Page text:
Photo by Joan Herrmann If you see a big fluffy white tail, you’re looking at the business end of Mephitis mephitis.

Photo by Joan Herrmann
If you see a big fluffy white tail, you’re looking at the business end of Mephitis mephitis.

by Joan Herrmann

Whereiwander…Striped skunks seldom get the endearing or adorable titles that otters or raccoons sometimes do, even its Latinized name Mephitis mephitis, means noxious or foul smelling odor. But, the fact is that the striped skunk is a gentle and generally harmless animal. It was even portrayed as a sweet character by Walt Disney in the movie Bambi. How many of you remember the line “You can call me Flower if you want to.” Striped skunks are familiar mammals with broad white stripes on either side of a wide black stripe which runs down the middle of its back. Its tail, legs, feet and face are black and the face has a white vertical stripe which runs from its nose to its forehead. Skunks are polygamous which means they mate with more than one partner of its species. They are omnivores eating whatever is in season. In the early spring voles, and in later spring and early summer the large white grubs of both Japanese and June beetles. A sign of skunks and grubs in your yard are two inch holes in your lawn.
In midsummer insects such as grasshopper, crickets, beetles, bird and turtle eggs as well as berries are the choice foods. Skunks can be found eating fruits; blueberries, raspberries and blackberries in summer, and apples, grapes in autumn. Late autumn and early winter meals are once again voles and also mice, shrews and even small rabbits.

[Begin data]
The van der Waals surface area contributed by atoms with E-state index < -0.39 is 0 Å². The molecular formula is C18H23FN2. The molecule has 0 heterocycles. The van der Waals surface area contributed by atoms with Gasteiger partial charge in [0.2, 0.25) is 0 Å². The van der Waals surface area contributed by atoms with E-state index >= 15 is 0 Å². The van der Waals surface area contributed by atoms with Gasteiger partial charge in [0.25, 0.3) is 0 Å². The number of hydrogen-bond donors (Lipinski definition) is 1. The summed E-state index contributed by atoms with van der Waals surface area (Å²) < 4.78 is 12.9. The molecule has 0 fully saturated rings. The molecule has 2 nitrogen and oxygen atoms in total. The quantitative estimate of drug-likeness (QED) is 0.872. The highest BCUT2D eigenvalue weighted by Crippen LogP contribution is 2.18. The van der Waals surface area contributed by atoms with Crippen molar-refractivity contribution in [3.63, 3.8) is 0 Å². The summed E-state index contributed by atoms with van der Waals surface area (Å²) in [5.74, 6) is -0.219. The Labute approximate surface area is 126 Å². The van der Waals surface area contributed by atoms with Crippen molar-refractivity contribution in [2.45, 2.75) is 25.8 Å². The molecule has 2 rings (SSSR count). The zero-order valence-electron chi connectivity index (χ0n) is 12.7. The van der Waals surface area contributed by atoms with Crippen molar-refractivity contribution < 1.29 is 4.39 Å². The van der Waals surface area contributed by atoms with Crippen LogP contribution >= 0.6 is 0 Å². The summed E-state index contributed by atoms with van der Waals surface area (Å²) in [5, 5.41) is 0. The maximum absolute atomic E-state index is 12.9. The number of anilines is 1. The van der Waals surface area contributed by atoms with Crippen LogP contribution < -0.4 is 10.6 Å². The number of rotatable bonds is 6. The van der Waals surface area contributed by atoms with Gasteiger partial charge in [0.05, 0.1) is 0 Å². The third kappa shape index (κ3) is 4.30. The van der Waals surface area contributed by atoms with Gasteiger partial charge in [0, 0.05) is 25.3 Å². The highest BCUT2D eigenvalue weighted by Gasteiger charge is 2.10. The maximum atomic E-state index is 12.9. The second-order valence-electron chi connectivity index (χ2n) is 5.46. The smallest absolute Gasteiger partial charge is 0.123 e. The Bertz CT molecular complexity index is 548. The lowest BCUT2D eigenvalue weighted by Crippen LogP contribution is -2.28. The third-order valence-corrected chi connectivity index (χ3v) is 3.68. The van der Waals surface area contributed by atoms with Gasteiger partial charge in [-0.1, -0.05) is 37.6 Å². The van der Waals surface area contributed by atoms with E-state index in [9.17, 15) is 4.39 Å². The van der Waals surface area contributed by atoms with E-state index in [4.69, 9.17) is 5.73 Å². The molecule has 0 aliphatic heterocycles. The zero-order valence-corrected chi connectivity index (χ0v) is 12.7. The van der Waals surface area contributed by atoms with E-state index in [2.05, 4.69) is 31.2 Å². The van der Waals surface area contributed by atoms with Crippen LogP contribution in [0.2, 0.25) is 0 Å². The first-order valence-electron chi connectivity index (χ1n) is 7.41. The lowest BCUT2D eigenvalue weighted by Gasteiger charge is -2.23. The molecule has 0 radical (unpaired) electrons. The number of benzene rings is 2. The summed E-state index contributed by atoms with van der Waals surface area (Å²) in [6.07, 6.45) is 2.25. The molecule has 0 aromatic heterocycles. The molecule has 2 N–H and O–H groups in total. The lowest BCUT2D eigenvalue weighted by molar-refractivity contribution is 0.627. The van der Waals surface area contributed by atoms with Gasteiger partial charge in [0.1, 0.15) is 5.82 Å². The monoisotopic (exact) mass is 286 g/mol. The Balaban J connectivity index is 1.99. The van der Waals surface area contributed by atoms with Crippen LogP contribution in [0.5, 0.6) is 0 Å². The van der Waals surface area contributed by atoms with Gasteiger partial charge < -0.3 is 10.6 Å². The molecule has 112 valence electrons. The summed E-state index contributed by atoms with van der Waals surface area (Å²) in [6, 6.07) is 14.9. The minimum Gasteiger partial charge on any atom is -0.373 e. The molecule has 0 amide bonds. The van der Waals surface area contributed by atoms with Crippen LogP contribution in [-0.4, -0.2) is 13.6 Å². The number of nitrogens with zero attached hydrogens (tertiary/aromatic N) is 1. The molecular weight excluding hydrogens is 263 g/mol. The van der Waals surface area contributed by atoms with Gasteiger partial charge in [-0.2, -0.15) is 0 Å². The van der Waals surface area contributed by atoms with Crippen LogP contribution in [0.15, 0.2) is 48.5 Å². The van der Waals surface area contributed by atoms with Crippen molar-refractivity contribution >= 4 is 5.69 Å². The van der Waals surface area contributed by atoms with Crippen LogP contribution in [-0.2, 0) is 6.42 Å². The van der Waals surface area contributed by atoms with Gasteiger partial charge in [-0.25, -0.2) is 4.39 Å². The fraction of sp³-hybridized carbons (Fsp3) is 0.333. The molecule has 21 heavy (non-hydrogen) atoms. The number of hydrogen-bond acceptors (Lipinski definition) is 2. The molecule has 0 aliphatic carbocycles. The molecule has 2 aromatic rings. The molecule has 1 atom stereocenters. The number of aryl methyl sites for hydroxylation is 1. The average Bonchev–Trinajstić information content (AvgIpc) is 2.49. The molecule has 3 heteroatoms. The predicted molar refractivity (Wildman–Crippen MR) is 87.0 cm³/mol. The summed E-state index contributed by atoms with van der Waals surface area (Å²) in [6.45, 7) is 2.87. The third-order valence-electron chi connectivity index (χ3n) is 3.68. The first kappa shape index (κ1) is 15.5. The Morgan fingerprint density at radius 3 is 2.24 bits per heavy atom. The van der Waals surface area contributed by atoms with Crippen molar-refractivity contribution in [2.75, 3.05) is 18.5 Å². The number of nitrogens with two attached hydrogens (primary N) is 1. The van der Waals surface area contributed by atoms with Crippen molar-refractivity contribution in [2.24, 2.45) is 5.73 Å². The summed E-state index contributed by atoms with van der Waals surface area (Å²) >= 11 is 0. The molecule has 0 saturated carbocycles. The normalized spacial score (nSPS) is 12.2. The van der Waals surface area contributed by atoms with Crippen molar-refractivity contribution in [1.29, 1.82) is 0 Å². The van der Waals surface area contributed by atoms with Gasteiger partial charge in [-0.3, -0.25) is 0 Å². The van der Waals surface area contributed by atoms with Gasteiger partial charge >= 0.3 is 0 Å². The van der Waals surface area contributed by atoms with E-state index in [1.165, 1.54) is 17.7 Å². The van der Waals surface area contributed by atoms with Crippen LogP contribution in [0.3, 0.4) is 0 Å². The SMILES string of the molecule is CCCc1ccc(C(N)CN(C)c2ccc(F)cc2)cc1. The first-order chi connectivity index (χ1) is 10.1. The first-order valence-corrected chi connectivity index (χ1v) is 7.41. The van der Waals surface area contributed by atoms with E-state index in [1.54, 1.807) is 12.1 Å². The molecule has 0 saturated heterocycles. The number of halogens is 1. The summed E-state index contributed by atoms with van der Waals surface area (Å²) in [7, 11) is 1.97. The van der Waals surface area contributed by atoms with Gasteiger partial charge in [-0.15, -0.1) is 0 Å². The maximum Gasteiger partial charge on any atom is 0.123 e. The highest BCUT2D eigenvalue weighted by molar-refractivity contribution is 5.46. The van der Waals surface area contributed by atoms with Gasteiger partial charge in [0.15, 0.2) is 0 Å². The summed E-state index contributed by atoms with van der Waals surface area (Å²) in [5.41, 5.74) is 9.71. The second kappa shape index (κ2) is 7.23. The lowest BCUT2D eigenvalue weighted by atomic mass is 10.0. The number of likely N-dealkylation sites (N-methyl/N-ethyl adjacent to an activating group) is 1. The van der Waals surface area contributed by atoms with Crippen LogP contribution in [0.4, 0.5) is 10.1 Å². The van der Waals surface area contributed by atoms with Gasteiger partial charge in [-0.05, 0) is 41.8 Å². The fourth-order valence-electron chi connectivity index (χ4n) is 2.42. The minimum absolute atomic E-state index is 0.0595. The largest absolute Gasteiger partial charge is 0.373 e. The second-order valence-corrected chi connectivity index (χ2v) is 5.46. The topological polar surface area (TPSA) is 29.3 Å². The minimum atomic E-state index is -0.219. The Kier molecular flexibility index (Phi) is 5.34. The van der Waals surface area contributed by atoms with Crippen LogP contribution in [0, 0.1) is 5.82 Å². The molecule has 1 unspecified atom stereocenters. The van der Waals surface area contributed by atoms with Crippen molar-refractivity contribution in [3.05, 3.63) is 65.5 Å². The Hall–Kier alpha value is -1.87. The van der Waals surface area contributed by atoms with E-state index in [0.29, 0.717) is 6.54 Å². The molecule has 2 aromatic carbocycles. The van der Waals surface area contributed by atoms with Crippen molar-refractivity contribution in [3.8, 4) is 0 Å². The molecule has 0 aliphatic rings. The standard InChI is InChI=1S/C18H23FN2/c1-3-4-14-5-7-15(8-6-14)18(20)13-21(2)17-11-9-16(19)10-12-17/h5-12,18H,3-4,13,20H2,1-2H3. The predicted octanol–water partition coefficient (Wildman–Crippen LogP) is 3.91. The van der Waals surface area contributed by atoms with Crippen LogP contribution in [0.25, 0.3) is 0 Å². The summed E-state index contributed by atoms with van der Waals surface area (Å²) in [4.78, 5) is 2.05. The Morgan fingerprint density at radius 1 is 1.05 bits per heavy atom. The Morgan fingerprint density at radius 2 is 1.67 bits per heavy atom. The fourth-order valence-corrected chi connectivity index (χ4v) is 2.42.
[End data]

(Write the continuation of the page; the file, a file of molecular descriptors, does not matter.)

Skunk’s feet have bare soles and they walk with their toes and metatarsals flat on the ground. The forefeet have five long curved claws which enable them to dig while the hind feet have much shorter and straighter claws. And of course for protection they have two highly developed scent glands on either side of the anus. Each gland can hold a little more than one tablespoon of musk, this oily mixture of strong odorous musk when sprayed can be an effective defense. Spraying this fine mist is a last resort method for the skunk, it will try to run away first. It will also stomp its front feet, it may hiss or growl, but when it lifts its tail and, while looking at you, brings the rear of its body around towards its head, you better be more than 15 feet away because the spray can travel at least that distance.
Unfortunately our dog learned the hard way and I was happy that a local groomer was able to treat him. The tomato juice did nothing to eliminate the smell, but my dog was happy to lick off the juice. She gave me her recipe for future use if needed. The mixture consists of one teaspoon baby shampoo, one quart of hydrogen peroxide and one fourth of a cup of baking soda. I have learned if your clothes become saturated too, they can be washed in a solution of liquid detergent and household ammonia in equal parts.